The Blue Notebooks

From Wikipedia, the free encyclopedia
Jump to: navigation, search
The Blue Notebooks
The Blue Notebooks (Front Cover).png
Studio album by Max Richter
Released 26 February 2004
Studio Eastcote Studios
(London, England)
Hear No Evil Studios
(London, England)
Length 40:29
Label 130701
Producer Max Richter
Max Richter chronology
The Blue Notebooks
Songs from Before
Alternative cover
2014 reissue cover

The Blue Notebooks is the second album by British producer/composer Max Richter, released on 26 February 2004 on 130701, an imprint of FatCat Records.


Richter composed The Blue Notebooks in the run-up to the 2003 invasion of Iraq. He has described it as 'a protest album about Iraq, a mediation on violence – both the violence that I had personally experienced around me as a child and the violence of war, at the utter futility of so much armed conflict.' The album was recorded about a week after mass protests against the war.[1]

The album features readings from Franz Kafka's The Blue Octavo Notebooks and Czesław Miłosz's Hymn of the Pearl and Unattainable Earth. Both readings are by the British actress Tilda Swinton. The track "On the Nature of Daylight" was used in the 2006 Will Ferrell film Stranger than Fiction as well as the 2012 film "Disconnect" directed by Henry Alex Rubin and starring Jason Bateman and Hope Davis, and in the movie The Face of an Angel (2014) directed by Michael Winterbottom. It also appears on the soundtrack of Martin Scorsese's 2010 film, Shutter Island. It was also mixed with Dinah Washington's vocal from her 1960 hit "This Bitter Earth" for the same movie and soundtrack.[2] In addition, "Shadow Journal" and "Organum" were both included in the soundtrack of the Ari Folman film "Waltz with Bashir." The film's original score was composed by Richter.

Critical reception[edit]

Professional ratings
Review scores
Source Rating
AllMusic 4.5/5 stars[3]
Pitchfork 8.7/10[4]
PopMatters (Favorable)[5]
Stylus B−[6]

The Blue Notebooks received widespread critical acclaim from contemporary music critics.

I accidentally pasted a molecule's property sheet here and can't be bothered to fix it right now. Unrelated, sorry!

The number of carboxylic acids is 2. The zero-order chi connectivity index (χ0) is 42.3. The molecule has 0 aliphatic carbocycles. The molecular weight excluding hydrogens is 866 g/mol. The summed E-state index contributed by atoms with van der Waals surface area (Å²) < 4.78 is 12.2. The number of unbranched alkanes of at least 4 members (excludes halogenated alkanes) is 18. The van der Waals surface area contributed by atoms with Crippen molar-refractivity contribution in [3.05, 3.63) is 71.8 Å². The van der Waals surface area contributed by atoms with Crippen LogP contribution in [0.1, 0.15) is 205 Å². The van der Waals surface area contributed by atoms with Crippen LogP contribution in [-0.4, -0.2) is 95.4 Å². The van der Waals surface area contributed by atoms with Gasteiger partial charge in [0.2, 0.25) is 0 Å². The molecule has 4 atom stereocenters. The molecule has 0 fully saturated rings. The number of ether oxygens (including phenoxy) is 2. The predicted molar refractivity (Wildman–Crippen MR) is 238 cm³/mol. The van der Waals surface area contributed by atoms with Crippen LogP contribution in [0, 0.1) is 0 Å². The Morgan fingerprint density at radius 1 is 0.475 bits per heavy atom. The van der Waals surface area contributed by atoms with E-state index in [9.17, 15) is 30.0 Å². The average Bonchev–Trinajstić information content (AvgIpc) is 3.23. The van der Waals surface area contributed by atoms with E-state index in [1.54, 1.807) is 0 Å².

Mark Pytlik of Pitchfork Media gave the album a very positive review, explaining, "The Blue Notebooks is a case study in direct, minor-key melody. Each of the piano pieces "Horizon Variations", "Vladimir's Blues" and "Written in the Sky" establish strong melodic motifs in under two minutes, all the while resisting additional orchestration. Elsewhere, Richter's string suites are similarly striking; "On the Nature of Daylight" coaxes a stunning rise out of gently provincial arrangements while the comparatively epic penultimate track "The Trees" boasts an extended introductory sequence for what is probably the album's closest brush with grandiosity. Richter's slightly less traditional pieces also resound; both the underwater choral hymnal "Iconography" and the stately organ piece "Organum" echo the spiritual ambience that characterized his work for Future Sound of London." Pytlik continued, stating, "There is absolutely nothing exclusive or contrived-feeling about it. In fact, not only is Richter's second album one of the finest of the last six months, it is also one of the most affecting and universal contemporary classical records in recent memory."[4]

Track listing[edit]

All songs written and composed by Max Richter. 

No. Title Length
1. "The Blue Notebooks"   1:19
2. "On the Nature of Daylight"   6:11
3. "Horizon Variations"   1:52
4. "Shadow Journal"   8:22
5. "Iconography"   3:38
6. "Vladimir's Blues"   1:18
7. "Arboretum"   2:53
8. "Old Song"   2:11
9. "Organum"   3:13
10. "The Trees"   7:52
11. "Written on the Sky"   1:40
Total length:
  • Track 1 reading from "The First Notebook" in Franz Kafka's The Blue Octavo Notebooks
  • Track 4 reading from "At Dawn" in Czesław Miłosz's Unattainable Earth
  • Track 7 reading from "The Third Notebook" in Franz Kafka's The Blue Octavo Notebooks
  • Track 8 reading from "The Fourth Notebook" in Franz Kafka's The Blue Octavo Notebooks
  • Track 10 reading from "The Wormwood Star" movement of "The Separate Notebooks" in Czesław Miłosz's Hymn Of The Pearl

Release history[edit]

Country Date
United Kingdom 26 February 2004
United States 18 May 2004


  1. ^ Richter, Max (8 July 2016). "Millions of us knew the Iraq war would be a catastrophe. Why didn’t Tony Blair?". The Guardian. Retrieved 8 July 2016. 
  2. ^ Bradley Bambarger (March 12, 2010). "'Shutter Island' soundtrack casts eerie spell". New Jersey On-Line. 
  3. ^ Allmusic review
  4. ^ a b Pitchfork Media review
  5. ^ PopMatters review
  6. ^ Stylus review

External links[edit]